This book would be great read for a book club. It would also be great if you are in need of some adventure in your life!

Monday, August 2, 2010

Committed - Elizabeth Gilbert

4/5 stars.

Everybody has heard about Eat, Pray, Love. You may have avoided reading the book and you may avoid watching the movie when it comes out later this month, but you have certainly heard of the book. Who hasn't? The book was reviewed and its author interviewed in every major publication, from the NYT to Oprah. It was a very good book (I enjoyed it immensely). When my friend lent me this book, I thought "okay, do not be disappointed if it's not as good as EPL." Turns out, this book is also very good, in a different way. It focuses on one topic -marriage- and is more serious than the first one, as it provides information about the history and sociology of marriage and married people.

The man Gilbert loves, Felipe, is from Brazil and is an Australian citizen. One day, coming back from a trip abroad, the US customs detained Felipe and told him he could never go back to the US unless he and Gilbert married. That was a problem, since both of them decided that they were fine living together without being married, thank you very much (both went through painful divorces). I find the title particularly good, since Gilbert end up committed to marriage, but fears that the institution might trap her (as in "committed" in a real hospital/institution). Elizabeth Gilbert takes us on her very personal journey of coming to terms with being married, since it is the only way she and Felipe can live together in the US.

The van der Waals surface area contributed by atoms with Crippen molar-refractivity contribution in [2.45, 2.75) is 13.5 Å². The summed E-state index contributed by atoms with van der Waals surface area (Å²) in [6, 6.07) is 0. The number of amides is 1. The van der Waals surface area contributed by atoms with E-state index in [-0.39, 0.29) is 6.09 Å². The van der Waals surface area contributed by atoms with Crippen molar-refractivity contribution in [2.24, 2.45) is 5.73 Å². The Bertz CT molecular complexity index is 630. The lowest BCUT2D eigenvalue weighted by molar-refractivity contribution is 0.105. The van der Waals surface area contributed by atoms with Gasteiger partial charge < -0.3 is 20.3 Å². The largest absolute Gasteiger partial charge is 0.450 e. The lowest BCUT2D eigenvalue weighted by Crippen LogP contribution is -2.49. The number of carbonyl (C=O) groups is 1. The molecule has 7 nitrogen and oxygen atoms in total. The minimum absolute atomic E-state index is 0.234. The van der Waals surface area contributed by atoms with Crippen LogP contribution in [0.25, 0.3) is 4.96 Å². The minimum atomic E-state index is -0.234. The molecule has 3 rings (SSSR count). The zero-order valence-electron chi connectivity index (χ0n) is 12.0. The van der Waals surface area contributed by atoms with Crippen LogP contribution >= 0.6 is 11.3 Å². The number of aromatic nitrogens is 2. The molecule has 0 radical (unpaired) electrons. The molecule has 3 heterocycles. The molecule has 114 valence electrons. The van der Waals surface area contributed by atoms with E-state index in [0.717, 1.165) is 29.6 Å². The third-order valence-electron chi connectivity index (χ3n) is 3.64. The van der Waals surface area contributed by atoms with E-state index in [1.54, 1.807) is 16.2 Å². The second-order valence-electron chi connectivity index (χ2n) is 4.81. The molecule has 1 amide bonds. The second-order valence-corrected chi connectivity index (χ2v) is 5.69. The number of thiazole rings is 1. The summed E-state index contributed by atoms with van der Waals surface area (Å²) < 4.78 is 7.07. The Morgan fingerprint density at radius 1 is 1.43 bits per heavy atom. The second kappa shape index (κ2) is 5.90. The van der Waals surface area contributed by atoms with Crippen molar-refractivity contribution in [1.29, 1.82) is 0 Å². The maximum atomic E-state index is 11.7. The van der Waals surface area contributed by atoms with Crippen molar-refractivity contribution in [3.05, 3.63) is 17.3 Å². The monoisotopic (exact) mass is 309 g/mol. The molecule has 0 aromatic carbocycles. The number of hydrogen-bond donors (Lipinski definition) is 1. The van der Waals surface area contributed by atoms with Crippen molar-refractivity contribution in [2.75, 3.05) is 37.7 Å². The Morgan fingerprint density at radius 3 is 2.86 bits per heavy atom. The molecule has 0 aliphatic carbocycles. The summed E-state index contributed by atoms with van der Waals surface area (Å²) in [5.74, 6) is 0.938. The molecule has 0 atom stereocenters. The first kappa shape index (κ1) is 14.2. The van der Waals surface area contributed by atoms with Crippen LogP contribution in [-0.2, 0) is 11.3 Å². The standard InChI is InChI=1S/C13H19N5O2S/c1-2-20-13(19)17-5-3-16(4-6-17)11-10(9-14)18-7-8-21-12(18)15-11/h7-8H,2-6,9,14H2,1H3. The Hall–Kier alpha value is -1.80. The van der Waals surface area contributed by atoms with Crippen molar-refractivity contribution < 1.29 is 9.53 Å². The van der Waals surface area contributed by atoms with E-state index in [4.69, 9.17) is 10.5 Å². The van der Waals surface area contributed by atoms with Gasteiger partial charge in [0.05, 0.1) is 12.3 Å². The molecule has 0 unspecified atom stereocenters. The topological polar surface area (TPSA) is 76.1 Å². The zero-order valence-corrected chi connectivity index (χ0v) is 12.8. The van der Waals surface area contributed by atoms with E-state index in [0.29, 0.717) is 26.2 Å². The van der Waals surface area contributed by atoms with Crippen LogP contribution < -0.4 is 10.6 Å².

Her insights into marriage are fascinating. I learnt that the early church didn't want people to get married in order to stay pure (this still applies to priests and nuns and monks). I loved reading about the fact that though governments tried to control marriage (who can get married to whom is just one example), ultimately the intimacy that happens behind closed doors only belongs to two people. I enjoyed discovering other cultures' idea of marriage: the Hmongs, for instance, live in community and get much of their happiness from this sense of belonging, so they don't expect their spouse to fulfill their every need.

The book is easy to read, definitely interesting, and, as in EPL, Gilbert's tone is personal, funny, and touching. I highly recommend Committed. I give it only 4 stars because I feel that to deserve 5 a book has to inspire me and has to leave an indelible mark. This book is really enjoyable, but might not make it on my all time favorites list.

Tuesday, July 6, 2010

Lunch in Paris - by Elizabeth Bard

2 1/2 out of 5 stars